The statement in the title may seem straight-forward to answer but there’s lots to uncover:
It speaks of such desperation where a person thinks they have to steal, to ensure their family’s survival.
Since they have reached this point, It’s likely that no government or person is willing to bail them out so they resort to stealing.
Stealing is bad, but if it’s done in desperation, does it make it less bad? Upon this statement, would you consider them a bad person?
Do note that my aim is not to justify stealing but merely trying to open new perspectives into how we think.
Back to the question, maybe you want more context?
Depends on Who They Stole From?
Okay they did it in desperation, but maybe your answer depends on who they stole it from?
If this guy steals from a well off guy who’s relatively rich, would you think “well, it doesn’t matter he’s rich anyways” or still say “wrong is wrong, no matter, even if done in desperation”.
What if that person stole from someone like him who’s not doing good either, does that make him even worse than a “bad person” in the question?
He Chose the Lesser Bad?
The concerned person had to choose between being someone who can’t feed their family or a thief despised by the victims of thievery.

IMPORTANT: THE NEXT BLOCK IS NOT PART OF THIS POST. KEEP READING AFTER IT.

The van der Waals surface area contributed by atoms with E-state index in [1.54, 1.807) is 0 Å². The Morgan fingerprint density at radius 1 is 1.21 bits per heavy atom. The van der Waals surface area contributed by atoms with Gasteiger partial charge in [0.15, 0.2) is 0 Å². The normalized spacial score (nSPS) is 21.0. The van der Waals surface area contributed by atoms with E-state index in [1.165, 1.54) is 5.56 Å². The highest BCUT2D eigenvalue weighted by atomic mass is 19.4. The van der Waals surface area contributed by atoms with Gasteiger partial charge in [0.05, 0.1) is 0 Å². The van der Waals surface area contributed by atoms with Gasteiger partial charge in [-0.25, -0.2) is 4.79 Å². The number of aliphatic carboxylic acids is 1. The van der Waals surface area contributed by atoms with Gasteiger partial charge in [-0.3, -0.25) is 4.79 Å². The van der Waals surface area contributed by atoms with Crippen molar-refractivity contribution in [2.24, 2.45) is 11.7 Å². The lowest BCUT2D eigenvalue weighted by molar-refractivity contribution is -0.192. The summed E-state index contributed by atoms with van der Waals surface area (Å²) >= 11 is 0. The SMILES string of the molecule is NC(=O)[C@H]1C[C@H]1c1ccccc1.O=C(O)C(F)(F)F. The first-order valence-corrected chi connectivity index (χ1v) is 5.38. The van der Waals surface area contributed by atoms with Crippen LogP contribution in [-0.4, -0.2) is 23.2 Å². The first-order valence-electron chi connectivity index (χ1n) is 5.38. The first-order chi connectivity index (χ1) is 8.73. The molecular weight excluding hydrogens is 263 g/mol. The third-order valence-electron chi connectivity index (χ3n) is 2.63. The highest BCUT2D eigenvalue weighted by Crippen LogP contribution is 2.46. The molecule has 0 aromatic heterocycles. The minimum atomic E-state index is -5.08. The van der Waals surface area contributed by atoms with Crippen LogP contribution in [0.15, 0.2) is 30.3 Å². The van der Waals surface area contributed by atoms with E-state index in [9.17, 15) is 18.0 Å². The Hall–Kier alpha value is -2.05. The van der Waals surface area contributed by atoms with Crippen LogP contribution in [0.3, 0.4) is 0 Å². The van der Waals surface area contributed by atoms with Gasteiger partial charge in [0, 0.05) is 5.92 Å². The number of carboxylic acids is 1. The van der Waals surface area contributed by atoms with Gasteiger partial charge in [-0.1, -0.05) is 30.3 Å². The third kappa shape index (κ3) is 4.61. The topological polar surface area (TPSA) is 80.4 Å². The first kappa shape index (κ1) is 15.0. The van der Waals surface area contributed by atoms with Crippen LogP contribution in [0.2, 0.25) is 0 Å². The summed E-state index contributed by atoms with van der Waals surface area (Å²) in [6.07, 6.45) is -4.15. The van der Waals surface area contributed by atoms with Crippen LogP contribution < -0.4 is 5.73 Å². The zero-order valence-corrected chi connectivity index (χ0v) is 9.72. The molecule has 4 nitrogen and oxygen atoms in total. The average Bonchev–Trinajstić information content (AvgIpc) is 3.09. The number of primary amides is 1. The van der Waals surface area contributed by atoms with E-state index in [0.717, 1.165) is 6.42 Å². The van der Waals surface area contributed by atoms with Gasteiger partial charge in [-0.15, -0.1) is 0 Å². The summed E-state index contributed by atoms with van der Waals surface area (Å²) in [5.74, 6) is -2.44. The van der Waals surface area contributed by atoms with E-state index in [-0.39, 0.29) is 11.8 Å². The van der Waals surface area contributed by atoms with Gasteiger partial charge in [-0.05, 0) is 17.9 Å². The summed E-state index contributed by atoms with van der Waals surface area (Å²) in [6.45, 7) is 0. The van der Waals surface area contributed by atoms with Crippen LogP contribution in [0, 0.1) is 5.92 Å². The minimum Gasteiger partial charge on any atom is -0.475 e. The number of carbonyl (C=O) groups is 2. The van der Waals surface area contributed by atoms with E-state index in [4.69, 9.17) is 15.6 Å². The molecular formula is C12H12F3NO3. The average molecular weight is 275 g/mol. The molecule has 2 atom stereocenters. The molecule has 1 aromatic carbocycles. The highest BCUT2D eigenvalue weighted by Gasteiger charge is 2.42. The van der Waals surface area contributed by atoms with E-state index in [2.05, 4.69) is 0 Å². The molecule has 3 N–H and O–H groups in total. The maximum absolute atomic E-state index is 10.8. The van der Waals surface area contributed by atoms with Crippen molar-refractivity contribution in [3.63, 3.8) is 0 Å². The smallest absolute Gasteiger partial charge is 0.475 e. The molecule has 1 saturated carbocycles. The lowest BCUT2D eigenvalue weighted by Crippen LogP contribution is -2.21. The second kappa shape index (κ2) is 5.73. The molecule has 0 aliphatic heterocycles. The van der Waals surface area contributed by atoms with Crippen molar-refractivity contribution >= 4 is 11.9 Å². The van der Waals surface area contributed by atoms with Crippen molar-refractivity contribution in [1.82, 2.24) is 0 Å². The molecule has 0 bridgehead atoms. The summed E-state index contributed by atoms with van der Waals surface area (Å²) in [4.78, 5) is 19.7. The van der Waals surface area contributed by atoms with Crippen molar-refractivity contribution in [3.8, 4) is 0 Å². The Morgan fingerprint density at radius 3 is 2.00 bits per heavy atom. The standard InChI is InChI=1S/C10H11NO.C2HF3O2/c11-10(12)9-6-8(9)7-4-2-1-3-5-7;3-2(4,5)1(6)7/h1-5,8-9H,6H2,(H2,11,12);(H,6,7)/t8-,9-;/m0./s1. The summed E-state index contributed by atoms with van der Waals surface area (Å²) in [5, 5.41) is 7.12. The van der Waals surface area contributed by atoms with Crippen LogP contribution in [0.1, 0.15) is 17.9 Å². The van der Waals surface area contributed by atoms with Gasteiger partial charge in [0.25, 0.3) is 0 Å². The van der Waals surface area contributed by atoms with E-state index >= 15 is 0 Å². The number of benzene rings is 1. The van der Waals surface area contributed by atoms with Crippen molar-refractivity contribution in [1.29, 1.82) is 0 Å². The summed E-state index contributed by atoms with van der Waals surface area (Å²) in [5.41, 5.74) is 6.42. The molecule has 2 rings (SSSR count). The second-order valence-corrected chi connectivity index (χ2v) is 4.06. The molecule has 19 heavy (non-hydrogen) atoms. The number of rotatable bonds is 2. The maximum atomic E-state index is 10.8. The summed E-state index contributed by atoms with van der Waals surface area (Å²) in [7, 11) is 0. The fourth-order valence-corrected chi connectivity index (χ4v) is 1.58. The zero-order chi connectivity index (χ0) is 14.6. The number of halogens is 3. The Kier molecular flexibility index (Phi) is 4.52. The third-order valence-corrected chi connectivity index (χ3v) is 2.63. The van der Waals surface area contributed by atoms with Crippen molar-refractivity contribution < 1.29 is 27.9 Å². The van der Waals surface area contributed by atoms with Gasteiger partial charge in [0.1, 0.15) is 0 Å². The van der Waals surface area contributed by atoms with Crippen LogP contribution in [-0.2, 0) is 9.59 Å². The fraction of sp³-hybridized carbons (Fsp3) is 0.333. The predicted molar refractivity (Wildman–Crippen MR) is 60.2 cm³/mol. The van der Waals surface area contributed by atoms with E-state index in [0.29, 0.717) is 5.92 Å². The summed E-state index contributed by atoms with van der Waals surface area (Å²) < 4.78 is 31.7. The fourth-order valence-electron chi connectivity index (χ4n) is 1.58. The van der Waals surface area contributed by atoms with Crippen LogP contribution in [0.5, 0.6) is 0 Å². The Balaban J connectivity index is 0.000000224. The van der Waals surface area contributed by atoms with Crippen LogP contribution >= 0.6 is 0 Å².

Does the person choosing the “lesser bad”, make them better than someone who can’t provide for their family?
In simple words, just like in politics when both candidates in an election aren’t the best, and you had to vote for one.
Don’t we find ourselves voting for the lesser bad option?
In the end, even if what we believe in is against our morals, we try to justify it with different reasons like explained above: desperation, who’s the victim etc.
I think, this makes such questions subjective as we all had different upbringings and are unique in how we see the world.
If you liked this post, you may be interested in another post like Profiting from Shortage of Supplies Ethical? or the reasons on How we justify Wrong things, especially if done in Desperation.